My mistress’ eyes are nothing like the sun;
Coral is far more red than her lips’ red;
If snow be white, why then her breasts are dun;
If hairs be wires, black wires grow on her head.
I have seen roses damasked, red and white,
But no such roses see I in her cheeks;
And in some perfumes is there more delight
Than in the breath that from my mistress reeks.
I love to hear her speak, yet well I know
That music hath a far more pleasing sound;
I grant I never saw a goddess go;
My mistress when she walks treads on the ground.
And yet, by heaven, I think my love as rare
As any she belied with false compare.
I know my wife doesn’t read my blog very often, but this is for her.
At first glance, it would seem that Shakespeare doesn’t think much of his mistress, the sun shines brighter than her eyes, her skin isn’t as white as the driven snow, her breath sometimes doesn’t smell like perfume. The truth of the matter is, though, that his love for his mistress doesn’t need to exaggerate her beauty. Other men may have to embellish and wax elegant to make up for the emptiness of love, but not here. He describes their love as rare and makes it clear that he doesn’t need to make false comparisons about her to know that in his heart he has tremendous love for her. Some men may utter false words, but he doesn’t need to because he accepts her as she is and is truly in love with her.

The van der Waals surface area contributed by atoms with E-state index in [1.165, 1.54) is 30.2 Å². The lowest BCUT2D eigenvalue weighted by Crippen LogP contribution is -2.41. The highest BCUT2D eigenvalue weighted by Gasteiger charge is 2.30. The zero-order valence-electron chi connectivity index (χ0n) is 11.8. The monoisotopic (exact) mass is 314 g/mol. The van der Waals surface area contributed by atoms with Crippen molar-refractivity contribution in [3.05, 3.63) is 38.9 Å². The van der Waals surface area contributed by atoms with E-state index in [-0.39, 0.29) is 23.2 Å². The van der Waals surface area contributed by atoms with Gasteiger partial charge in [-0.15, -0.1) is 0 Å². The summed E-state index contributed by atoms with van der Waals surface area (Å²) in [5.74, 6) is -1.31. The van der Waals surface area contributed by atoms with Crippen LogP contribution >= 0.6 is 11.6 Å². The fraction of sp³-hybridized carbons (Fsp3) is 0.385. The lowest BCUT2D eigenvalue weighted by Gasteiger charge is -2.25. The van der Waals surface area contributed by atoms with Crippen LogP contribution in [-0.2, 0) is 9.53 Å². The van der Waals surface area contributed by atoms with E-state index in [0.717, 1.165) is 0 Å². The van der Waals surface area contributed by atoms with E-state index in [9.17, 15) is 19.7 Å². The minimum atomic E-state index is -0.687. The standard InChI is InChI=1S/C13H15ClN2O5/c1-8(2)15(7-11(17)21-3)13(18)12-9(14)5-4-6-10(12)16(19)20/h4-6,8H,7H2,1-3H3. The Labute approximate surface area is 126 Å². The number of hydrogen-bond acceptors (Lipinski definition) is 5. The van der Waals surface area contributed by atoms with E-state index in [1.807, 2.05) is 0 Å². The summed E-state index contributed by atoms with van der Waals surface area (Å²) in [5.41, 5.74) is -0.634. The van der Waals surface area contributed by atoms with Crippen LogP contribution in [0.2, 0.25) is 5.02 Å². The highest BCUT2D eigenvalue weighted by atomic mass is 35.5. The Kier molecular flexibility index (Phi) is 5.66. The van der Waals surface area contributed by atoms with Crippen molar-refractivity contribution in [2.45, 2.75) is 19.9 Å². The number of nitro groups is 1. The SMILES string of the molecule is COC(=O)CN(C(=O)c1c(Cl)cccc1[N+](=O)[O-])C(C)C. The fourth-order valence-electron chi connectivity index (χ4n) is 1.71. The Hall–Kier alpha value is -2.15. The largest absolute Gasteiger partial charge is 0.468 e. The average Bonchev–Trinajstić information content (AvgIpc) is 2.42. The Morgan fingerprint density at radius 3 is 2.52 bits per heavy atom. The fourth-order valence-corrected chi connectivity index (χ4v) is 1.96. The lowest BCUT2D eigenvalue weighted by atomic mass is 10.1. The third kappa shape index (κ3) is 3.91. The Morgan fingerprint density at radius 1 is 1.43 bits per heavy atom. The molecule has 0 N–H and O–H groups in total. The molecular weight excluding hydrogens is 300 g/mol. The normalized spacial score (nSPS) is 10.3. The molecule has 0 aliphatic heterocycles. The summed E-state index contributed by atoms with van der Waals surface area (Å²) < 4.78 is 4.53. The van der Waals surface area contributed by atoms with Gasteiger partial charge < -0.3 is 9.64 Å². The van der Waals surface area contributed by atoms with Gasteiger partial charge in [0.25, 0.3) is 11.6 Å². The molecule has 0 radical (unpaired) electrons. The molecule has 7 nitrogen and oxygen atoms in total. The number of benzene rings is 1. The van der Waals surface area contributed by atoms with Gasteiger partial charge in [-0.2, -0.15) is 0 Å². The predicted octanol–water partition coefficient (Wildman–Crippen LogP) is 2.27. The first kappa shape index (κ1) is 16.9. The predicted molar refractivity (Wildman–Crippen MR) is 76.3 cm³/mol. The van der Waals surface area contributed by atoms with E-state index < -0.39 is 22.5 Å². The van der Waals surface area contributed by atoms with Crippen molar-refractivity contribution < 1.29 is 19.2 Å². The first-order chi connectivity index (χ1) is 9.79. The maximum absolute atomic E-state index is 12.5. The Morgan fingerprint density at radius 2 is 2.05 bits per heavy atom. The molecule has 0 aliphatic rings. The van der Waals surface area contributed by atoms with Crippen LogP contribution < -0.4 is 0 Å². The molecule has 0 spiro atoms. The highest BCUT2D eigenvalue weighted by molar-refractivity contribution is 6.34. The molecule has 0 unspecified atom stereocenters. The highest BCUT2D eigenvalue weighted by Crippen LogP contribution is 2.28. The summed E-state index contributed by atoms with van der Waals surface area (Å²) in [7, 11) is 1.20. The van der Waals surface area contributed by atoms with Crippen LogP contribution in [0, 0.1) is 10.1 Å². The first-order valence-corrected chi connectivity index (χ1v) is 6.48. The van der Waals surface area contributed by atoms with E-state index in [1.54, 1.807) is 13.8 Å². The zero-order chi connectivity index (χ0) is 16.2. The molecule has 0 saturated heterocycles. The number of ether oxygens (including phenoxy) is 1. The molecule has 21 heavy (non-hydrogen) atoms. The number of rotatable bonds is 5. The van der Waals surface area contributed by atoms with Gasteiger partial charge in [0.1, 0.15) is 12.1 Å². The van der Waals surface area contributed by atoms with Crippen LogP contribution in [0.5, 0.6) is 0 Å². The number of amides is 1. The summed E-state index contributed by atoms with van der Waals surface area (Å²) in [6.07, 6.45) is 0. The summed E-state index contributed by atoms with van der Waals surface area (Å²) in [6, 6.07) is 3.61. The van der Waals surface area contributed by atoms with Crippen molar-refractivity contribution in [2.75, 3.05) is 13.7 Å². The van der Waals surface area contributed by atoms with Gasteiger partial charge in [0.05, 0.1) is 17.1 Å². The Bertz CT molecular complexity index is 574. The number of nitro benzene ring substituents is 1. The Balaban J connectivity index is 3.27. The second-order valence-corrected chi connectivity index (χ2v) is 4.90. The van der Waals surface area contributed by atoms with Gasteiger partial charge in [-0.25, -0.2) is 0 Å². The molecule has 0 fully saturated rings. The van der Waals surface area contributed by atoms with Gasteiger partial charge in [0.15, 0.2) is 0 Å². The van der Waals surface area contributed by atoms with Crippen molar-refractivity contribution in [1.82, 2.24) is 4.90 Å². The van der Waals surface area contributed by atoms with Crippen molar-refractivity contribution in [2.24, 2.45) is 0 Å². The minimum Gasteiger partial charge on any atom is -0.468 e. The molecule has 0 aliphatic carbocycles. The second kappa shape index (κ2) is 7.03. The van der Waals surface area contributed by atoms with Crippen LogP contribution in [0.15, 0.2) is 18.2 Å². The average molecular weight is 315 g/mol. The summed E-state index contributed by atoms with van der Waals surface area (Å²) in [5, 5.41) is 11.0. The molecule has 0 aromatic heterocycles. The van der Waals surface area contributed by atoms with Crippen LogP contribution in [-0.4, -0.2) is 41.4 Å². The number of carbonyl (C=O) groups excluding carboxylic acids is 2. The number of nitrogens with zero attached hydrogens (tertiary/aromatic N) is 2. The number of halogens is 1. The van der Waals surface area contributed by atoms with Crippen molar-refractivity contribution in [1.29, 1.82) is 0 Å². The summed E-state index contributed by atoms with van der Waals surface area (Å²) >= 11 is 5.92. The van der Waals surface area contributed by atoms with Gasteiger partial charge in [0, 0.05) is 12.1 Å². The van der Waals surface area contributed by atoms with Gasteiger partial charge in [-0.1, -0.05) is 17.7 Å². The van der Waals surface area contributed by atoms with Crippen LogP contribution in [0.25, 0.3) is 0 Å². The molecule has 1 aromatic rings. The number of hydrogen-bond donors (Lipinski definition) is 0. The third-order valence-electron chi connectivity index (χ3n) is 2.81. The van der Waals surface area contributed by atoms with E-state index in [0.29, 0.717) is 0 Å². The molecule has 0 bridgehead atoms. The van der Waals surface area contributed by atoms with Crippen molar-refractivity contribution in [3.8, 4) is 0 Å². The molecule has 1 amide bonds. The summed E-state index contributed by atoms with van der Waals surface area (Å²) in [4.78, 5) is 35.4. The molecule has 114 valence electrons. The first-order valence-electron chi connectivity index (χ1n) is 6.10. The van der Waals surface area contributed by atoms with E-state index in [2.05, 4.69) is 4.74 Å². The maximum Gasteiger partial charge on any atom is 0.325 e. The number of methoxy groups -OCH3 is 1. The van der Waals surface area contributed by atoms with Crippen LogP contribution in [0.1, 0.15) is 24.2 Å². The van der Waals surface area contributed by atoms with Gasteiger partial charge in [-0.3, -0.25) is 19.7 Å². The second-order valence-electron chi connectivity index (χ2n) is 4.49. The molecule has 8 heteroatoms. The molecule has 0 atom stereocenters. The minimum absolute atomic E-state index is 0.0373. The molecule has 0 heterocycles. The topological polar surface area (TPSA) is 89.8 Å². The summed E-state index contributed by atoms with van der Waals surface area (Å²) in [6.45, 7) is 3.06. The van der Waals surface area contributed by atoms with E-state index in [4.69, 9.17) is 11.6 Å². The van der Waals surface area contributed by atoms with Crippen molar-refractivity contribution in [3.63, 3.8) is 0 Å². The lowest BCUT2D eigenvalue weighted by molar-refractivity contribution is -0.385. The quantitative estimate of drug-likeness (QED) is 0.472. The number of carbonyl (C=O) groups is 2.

Christi and I celebrate our 15th anniversary today. We’ve had our ups and downs, we’ve seen each other through the good and the bad. And still our love grows stronger every day. I am truly blessed to call her my wife and my friend. Happy Anniversary!